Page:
JUNE WEBINARS: Earthquake threats and resilience tools; Protecting public health with open water quality data; Developing conceptual models for IWRM; Consequences of groundwater sustainability; Bulletin 74 well standards update
A lot of webinars scheduled for this month … many are free!
Check out the complete calendar of California water events this month and beyond by clicking here.
WEBINARS: Earthquake Threats, Resilience Tools, and Project Funding
June 12, 2019 @ 10:00 am – 11:00 am
June 19, 2019 @ 10:00 am – 11:00 am
The U.S. Environmental Protection Agency (EPA) invites you to join our free webinar series on earthquake resilience for drinking water and wastewater utilities. In these one-hour webinars, you will learn about earthquake risk, mitigation strategies, and resilience resources tailored to utilities. The Question and Answer portion of the webinars will enable participants to directly ask the speakers questions regarding earthquake resilience.
Register at the links below:
- Webinar 1: Earthquake Threats, Resilience Tools, and Project Funding (June 12, 2019 at 10am PST)
- Webinar 2: Utility Examples to Mitigate Earthquake Impacts ( June 19, 2019 at 10am PST)
WEBINAR: Protecting Public Health with Open Recreational Water Quality Data: Challenges and Solutions
June 12, 2019 @ 11:00 am – 12:00 pm
This free webinar will provide an overview of open recreational water quality data, and how open data is changing how recreational water quality information is accessed, used, and reused. The presentation will also introduce Swim Drink Fish’s open data standard for the recreational water quality, which was developed with a group of stakeholders and shaped by the public. The standard will help interoperability of recreational water quality in Canada, the US, and beyond.
WEBINAR: Developing Conceptual Models for Implementing Integrated Water Resources Management (IWRM)
June 12, 2019 @ 1:00 pm – 2:00 pm
To develop effective Integrated Water Resources Management (IWRM) programs, we need to understand and integrate our knowledge concerning the hydrologic inputs/outputs (hydrologic cycle), the physical, socioeconomic, legal and environmental constraints, and water use associated with the water resources of interest. In addition, we need to develop water policies and laws that are scientifically-based such that they comport with the physical laws that govern the movement and storage of water. This information should be utilized to help design, develop and implement holistic approaches that integrate and harmonize water resources governance, socioeconomic policies and goals, and the institutional, scientific, and operational capacities necessary for efficiently and effectively managing our water resources. Finally, to the extent possible, IWRM programs should inventory, develop, and manage all hydrologically interconnected water resources as a unitary source from within a “competent hydrologic unit,” at the appropriate basin, sub-basin or “catchment” (watershed) scale.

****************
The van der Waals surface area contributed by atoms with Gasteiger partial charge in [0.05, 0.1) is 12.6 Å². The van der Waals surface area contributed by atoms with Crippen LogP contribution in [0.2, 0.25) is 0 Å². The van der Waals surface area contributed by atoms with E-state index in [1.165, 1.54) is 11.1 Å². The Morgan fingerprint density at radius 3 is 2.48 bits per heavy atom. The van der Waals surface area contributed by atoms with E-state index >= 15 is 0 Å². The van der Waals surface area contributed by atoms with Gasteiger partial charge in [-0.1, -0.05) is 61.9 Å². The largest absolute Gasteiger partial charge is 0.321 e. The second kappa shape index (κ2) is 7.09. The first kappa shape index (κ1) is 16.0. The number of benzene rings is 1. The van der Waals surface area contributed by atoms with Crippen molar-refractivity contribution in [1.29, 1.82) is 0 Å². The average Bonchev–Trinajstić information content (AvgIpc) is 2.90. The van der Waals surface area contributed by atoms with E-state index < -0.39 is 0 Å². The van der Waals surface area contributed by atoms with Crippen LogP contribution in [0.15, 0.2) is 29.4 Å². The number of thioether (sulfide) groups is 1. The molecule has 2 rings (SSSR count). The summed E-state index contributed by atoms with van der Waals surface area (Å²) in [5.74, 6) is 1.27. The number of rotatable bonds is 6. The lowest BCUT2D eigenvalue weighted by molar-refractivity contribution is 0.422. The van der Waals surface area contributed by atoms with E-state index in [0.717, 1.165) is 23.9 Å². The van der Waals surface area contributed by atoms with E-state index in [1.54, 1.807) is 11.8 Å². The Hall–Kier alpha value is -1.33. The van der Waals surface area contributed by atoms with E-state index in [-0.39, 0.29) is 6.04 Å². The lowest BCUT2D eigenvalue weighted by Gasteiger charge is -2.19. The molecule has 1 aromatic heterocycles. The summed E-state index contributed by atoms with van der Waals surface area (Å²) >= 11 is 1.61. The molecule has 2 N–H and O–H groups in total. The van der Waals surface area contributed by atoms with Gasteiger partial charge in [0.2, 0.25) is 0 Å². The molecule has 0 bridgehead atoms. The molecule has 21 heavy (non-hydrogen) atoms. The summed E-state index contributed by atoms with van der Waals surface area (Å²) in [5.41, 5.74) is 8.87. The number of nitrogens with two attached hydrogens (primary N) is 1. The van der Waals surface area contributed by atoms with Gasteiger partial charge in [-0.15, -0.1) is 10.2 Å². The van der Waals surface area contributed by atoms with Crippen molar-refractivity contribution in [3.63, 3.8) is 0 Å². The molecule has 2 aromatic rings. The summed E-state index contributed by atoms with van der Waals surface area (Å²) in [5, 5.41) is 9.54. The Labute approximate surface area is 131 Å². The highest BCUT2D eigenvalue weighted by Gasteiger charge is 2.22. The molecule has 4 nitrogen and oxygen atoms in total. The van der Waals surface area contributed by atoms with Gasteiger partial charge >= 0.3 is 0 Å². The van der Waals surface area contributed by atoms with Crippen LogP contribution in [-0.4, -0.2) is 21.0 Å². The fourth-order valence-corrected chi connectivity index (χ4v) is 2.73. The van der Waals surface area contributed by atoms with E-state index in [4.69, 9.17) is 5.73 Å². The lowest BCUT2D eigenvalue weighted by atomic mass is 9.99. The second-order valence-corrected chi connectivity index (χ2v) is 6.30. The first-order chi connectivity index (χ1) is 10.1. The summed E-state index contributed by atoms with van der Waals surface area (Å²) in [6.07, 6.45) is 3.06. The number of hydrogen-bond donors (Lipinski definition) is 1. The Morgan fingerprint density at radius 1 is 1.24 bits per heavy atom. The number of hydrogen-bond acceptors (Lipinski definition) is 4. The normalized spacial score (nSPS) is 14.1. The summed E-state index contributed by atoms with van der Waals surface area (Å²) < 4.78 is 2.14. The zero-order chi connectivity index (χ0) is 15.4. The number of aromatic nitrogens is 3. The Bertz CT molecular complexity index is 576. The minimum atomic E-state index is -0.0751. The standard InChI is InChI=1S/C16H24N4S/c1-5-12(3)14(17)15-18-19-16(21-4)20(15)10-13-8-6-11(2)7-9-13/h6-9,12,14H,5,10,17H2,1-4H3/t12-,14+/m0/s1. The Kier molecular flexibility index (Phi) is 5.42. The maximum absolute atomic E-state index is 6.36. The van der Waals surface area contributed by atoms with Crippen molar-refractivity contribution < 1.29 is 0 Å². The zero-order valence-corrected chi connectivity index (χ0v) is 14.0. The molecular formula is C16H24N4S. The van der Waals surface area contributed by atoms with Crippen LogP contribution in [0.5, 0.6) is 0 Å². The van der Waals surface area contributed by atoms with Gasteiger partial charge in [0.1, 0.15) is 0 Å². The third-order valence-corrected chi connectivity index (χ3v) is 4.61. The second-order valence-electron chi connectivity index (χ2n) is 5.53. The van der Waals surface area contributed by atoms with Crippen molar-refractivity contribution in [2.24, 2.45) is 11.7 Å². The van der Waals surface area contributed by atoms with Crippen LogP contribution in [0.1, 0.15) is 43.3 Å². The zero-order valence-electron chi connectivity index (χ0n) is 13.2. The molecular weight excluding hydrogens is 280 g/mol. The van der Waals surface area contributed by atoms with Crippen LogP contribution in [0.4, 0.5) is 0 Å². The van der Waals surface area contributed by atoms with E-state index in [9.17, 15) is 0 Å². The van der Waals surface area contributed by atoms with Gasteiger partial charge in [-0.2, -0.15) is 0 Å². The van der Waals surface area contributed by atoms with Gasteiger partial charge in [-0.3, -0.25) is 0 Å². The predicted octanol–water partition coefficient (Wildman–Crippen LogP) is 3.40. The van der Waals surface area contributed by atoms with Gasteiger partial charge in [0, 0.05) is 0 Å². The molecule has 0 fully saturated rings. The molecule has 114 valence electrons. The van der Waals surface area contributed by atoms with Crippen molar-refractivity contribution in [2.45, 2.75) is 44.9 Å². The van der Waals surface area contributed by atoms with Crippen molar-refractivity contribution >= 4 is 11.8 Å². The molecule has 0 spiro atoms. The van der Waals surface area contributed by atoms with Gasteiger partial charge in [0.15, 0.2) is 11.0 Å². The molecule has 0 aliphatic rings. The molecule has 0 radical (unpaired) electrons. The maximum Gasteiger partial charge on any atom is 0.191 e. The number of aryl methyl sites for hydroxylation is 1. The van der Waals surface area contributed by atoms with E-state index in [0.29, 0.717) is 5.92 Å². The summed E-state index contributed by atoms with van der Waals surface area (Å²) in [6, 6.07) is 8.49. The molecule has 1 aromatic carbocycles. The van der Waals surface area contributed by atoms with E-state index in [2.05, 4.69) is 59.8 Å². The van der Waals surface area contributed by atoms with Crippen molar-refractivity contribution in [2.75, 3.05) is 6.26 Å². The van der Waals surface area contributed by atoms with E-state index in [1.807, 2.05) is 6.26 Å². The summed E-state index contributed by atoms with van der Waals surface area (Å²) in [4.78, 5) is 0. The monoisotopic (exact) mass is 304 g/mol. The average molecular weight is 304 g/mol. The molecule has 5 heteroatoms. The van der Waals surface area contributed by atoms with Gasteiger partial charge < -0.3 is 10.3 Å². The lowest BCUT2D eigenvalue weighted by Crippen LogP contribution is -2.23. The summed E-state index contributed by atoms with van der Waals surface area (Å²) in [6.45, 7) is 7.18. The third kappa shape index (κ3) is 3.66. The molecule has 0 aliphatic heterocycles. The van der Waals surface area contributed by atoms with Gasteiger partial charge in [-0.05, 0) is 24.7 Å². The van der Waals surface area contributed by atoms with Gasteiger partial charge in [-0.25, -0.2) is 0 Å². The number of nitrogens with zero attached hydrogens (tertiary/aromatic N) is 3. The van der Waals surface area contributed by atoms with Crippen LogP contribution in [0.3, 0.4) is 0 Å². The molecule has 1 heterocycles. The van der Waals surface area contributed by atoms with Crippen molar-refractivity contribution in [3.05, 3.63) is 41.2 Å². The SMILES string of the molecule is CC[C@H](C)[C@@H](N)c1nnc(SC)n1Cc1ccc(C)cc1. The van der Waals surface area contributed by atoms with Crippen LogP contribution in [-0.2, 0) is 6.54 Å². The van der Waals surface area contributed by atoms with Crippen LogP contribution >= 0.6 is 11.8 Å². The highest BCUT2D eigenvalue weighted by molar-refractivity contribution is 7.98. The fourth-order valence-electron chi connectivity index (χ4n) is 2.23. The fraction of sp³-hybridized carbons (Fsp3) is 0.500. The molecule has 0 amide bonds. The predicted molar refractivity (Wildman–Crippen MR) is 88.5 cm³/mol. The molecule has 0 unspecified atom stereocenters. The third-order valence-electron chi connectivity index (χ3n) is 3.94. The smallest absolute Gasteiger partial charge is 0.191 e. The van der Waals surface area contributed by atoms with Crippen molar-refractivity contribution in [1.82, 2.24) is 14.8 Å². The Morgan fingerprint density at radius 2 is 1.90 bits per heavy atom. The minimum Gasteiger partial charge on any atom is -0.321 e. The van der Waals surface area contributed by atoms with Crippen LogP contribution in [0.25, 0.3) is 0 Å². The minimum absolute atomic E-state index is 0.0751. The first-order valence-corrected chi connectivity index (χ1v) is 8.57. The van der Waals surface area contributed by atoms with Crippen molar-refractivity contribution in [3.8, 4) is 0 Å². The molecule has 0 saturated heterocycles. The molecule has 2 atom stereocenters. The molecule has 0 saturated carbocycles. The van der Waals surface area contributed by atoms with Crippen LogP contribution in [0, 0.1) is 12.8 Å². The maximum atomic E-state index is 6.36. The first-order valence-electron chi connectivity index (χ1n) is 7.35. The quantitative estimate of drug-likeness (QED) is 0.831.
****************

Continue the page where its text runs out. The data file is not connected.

Most IWRM programs will benefit from the development and use of conceptual models for identifying, delineating, and linking these issues, resources and activities within the competent hydrologic unit of interest, in a more systematic and comprehendible manner. This webinar provides an idealized, conceptual model that demonstrates the linkage between the various aspects discussed above, within a competent hydrologic unit.
WEBINAR: Consequences of Groundwater Sustainability in California
June 19, 2019 @ 12:00 pm – 1:00 pm
Presented By: Dr. Jeffrey Mount
In 2014 California enacted the Sustainable Groundwater Management Act (SGMA) to address impacts associated groundwater pumping. This act mandates that areas that depend upon groundwater achieve sustainability by 2040. To meet the requirements of this act there will need to be a net reduction in groundwater overdraft of more than 2 million acre-feet per year.
However, sustainability will be achieved principally though reductions in demand. In the San Joaquin Valley—the region accounting for most overdraft—this will involve permanent or temporary fallowing of hundreds of thousands of acres of farmland, with consequences for the farm economy in the valley and rural communities dependent upon farm labor.
There will also be wide ranging environmental consequences. How land is fallowed, including the quality of soils, will affect air quality, water quality and terrestrial habitat. Demand reduction will also increase conflicts over the use of surface water to support aquatic habitat and wetlands as well as groundwater-dependent ecosystems.
WEBINAR: Bulletin 74 Well Standards Update Kickoff
As many as two million water wells tap California’s groundwater, with approximately 7,000 to 15,000 new wells constructed each year. They range from hand-dug, shallow wells to carefully designed large -production wells drilled to great depths. The Department of Water Resources is responsible for developing minimum well standards for four types of wells, published as DWR Bulletin 74 and for serving as the state clearinghouse for Well Completion Reports.
The Department of Water Resources is launching an update to Bulletin 74 and will host two public webinars to introduce the project and to solicit your input and participation.
Webinar Dates & Times
6/20 Webinar Link: https://csus.zoom.us/j/198499033
6/25 Webinar Link: https://csus.zoom.us/j/288745571
Click on the link at least 15 minutes before the meeting. Download the application to launch the program and follow the prompts to join the audio portion of the meeting.
Sign up for daily emails and get all the Notebook’s aggregated and original water news content delivered to your email box by 9AM. Breaking news alerts, too. Sign me up!